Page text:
“I studied law because I wanted to do social justice work,” says Hassan, now a senior attorney at the AIDS Law Project in Cape Town. “There had been very little legal work done on HIV/AIDS and I was working with some of the leading lawyers on the issue. And the constitution was brand new, so every case we worked on was groundbreaking.”
Five-and-a-half million South Africans live with HIV or AIDS, yet only 300,000 of them receive treatment, Hassan says, with evident frustration. She lays the blame for “unnecessary death and suffering” on South Africa’s leaders — President Thabo Mbeki long denied that HIV causes AIDS, and a long-serving health minister actively opposed anti-retroviral drugs. “Government inaction has cost us thousands and thousands of economically active lives [and] has undone many of the gains that we’ve made as a society moving into a democracy,” Hassan says.
The irony, she adds, is that South Africa possesses the framework to be the leader in the developing world in the fight against HIV and AIDS, with top-flight researchers, an active civil society, the rule of law, and a “fantastic” constitution in which access to health care services is an entrenched right, a tenet at the core of all of her cases.
“Our courts have recognized that ‘health care services’ includes access to medicines,” she says. She notes that however “denialist” it may be about AIDS, the government’s respect for the rule of law is genuine. She also sees some hope in the recent negotiation of a five-year national strategic plan on AIDS policy and programs that aims to bring treatment to one million infected people by 2011.
A second-generation South African of Indian descent, Hassan developed her passion for social justice while growing up in apartheid Johannesburg, in what she calls “an Indian world.” “You were only allowed to live in an Indian neighborhood, only allowed to go to Indian movie houses, parks and beaches. You went to Indian schools and had Indian friends.” She recalls, as a 7-year-old, seeing police chase a group of elderly black housekeepers, her family’s among them, and arresting those who could not produce papers allowing them to venture into non-black neighborhoods. “It was clearly dehumanizing for those women,” she says.
Hassan entered the liberal University of the Witwatersrand in the last days of apartheid — Nelson Mandela was released from prison during her freshman year. She admits to rarely being in class during her last year of law school; instead she was working to educate voters as South Africans prepared for their first multi-racial elections.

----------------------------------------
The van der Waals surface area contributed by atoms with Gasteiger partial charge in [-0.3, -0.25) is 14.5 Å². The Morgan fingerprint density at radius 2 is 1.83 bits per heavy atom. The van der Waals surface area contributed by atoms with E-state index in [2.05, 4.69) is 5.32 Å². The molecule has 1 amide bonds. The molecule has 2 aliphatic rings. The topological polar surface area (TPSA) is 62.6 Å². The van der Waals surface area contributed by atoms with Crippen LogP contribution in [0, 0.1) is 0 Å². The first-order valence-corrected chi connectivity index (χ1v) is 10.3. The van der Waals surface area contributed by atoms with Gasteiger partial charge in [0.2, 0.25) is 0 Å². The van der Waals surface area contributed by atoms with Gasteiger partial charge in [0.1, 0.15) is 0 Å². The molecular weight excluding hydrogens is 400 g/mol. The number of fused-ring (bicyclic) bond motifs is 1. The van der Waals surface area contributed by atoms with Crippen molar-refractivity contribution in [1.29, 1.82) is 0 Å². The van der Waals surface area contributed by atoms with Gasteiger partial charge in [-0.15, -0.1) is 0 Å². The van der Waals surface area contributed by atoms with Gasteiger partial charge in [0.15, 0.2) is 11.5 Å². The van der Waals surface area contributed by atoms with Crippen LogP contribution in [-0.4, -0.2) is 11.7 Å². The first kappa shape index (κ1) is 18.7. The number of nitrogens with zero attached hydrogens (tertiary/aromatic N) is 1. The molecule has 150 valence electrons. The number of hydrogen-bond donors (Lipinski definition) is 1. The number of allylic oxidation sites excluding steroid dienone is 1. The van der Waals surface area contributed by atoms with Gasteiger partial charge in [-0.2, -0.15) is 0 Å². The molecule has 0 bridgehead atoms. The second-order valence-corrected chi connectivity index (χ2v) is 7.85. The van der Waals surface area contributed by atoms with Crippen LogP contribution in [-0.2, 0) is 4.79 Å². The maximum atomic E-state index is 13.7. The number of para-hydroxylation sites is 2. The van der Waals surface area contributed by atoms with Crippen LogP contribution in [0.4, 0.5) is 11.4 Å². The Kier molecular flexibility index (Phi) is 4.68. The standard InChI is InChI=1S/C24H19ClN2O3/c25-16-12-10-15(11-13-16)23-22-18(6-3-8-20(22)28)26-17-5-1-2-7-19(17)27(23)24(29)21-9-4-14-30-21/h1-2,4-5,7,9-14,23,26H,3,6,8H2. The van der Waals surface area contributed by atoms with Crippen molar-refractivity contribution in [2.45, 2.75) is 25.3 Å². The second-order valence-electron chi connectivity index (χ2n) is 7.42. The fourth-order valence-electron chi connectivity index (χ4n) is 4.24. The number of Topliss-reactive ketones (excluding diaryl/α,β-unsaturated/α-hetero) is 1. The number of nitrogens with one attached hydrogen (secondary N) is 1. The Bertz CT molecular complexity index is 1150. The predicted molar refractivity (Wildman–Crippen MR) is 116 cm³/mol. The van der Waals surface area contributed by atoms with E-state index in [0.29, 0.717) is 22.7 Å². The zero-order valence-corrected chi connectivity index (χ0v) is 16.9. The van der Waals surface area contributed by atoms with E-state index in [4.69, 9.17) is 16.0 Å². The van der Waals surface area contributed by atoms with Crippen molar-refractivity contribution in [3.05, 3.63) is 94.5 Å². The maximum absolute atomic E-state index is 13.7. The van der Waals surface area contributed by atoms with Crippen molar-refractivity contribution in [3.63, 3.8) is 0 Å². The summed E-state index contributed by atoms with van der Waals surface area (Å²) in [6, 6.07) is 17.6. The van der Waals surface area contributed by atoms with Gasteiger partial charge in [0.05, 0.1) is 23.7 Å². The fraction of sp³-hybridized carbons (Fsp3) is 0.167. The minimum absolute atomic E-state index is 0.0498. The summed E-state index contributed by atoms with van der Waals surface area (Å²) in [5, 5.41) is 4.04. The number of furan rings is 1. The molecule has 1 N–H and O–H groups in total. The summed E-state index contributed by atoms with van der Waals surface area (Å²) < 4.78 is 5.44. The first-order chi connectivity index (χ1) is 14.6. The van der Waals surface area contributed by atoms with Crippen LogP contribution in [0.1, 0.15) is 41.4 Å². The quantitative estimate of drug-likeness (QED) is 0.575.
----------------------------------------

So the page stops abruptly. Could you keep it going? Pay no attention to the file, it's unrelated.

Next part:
Her career path has kept Hassan’s activist instincts sharp as she and her colleagues have adapted some tactics from the antiapartheid struggle to the fight for progress on HIV and AIDS. They also have been creative in the courtroom.
To secure access to essential medicines at affordable prices, they charged pharmaceutical giants GlaxoSmithKline and Boehringer Ingelheim, among others, with anti-competitive behavior. “There were no drugs in the public sector, so we went after prices in the private sector,” Hassan says. “It was a very backdoor way of getting what we wanted, but at the time it was the only way we could do it.” It worked. In 2003, the companies settled the case by granting multiple voluntary licenses for the production of patented pharmaceuticals — “and people got drugs,” she says.
The success of that litigation and other actions have benefited from international alliances, Hassan says. “Activism isn’t just about the law or one case. It’s about international and local mobilization and literacy around the case — and really about naming and shaming the companies into making concessions and negotiating agreements that pave the way for people throughout the developing world to get access to life-saving medicines.”
After five years of intense focus on HIV and AIDS law, a period during which most of her clients died, Hassan took a “break” with a yearlong clerkship at South Africa’s Constitutional Court, the country’s highest judicial body. “It was an amazing experience to work there when the top judges were reshaping our common law, bringing it in line with our constitution, and bringing in concepts and values that were new, such as human dignity, equality, and nondiscrimination — all things that were foreign to us,” she says. Following up the clerkship with her year of study at Duke, Hassan returned to South Africa and the fight against HIV and AIDS.
Ever the activist — and now married to Kabir Bavikatte, an attorney and activist in human rights and environmental law — Hassan “can’t see any other way but to use law to lead and forge new territory.” Issues relating to HIV and AIDS continue to offer that opportunity, she says. “Besides, it’s a great time to be a constitutional lawyer.”